EU moots beef reform

13 July 2001

EU moots beef reform

FURTHER changes to the EUs beef regime look increasingly likely, after the publication in Brussels of new market forecasts for the next seven years.

The study predicts that beef will remain a problem area throughout that period, characterised by long-term falling demand and excessive stocks.

"The current unbalance in the EU beef market is likely to continue, and even deteriorate over the short term, with the creation of an internal surplus of up to 740,000t by 2003," it says. "The situation will improve in the medium term, but this is not expected to clear stocks that are forecast to stabilise at around 240,000t."

Faced with this "rather pessimistic outlook", commission sources suggest further changes will be needed after 2003. They insist the recently-agreed five-point plan, which cuts beef stocking rates and forces producers to include heifers in suckler cow premium claims for the next two years, is just an emergency measure.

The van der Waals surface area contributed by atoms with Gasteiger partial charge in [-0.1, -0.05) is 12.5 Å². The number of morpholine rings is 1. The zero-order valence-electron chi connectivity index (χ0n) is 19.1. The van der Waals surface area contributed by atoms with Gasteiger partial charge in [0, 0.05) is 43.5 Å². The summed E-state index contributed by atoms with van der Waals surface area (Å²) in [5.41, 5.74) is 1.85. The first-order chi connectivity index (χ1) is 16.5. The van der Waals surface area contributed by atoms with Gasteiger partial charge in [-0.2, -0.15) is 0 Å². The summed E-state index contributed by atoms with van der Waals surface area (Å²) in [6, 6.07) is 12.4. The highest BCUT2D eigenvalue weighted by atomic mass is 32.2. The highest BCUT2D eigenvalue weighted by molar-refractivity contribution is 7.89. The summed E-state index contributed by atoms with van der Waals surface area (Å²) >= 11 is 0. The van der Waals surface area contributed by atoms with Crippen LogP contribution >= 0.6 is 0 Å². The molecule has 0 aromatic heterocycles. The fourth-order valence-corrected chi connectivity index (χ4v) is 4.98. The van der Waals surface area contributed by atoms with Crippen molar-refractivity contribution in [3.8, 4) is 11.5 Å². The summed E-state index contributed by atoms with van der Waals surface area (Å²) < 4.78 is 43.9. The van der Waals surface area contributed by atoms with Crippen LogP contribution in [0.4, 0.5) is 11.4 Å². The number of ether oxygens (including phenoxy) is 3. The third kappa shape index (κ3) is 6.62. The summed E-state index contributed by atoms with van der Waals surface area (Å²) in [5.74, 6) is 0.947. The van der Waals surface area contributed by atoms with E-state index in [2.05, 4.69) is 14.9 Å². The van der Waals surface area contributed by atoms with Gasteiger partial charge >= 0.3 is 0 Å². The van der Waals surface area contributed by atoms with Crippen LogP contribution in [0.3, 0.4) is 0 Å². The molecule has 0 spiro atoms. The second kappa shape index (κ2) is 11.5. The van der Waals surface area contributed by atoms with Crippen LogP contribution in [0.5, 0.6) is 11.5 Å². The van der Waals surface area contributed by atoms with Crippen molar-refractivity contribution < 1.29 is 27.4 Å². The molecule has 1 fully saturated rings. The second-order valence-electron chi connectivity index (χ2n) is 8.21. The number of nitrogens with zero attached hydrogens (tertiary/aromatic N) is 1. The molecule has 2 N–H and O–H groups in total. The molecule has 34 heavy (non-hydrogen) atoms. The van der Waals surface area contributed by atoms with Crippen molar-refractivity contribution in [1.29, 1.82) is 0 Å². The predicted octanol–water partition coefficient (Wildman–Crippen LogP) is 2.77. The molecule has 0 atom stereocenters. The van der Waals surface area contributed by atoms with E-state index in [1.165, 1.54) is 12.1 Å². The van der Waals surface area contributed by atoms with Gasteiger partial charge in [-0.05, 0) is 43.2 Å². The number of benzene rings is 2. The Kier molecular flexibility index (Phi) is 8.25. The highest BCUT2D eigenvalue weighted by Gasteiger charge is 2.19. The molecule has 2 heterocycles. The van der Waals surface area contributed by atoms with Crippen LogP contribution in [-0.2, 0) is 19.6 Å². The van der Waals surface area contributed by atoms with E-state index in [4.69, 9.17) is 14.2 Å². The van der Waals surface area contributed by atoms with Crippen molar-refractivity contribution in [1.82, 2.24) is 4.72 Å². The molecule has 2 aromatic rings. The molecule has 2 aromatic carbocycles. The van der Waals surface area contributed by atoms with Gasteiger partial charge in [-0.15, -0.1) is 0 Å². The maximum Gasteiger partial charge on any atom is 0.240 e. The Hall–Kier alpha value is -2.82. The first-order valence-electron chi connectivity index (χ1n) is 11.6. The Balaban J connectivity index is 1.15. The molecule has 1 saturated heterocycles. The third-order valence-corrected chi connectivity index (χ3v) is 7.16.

Options for further reform could include moving beef support to a decoupled area basis.

On the cropping side, the commission describes the outlook as "rather favourable". "Increased competitiveness of EU cereals, the projected recovery in world markets and a favourable k:$ exchange rate will all contribute to a balance in the EU cereals market."

Wheat stocks are expected to remain stable at about 12m tonnes, while world wheat prices are forecast to climb from k135/t (£83/t) delivered to over k150/t (£93/t) by 2008.

The one problem crop is likely to be rye. Production is forecast to expand from 5.6m tonnes in 1999 to over 7m tonnes in 2008, while consumption declines due to its relatively high price. Stocks could rise from 3.8m tonnes to almost 14m tonnes.

Faced with this problem, the mid-term review could result in big cuts in intervention prices for rye and the introduction of area aid.

Overall, commission staff suggest there will be no big transfer of funds from market support to rural development, but modulation of large farmer payments could return. &#42

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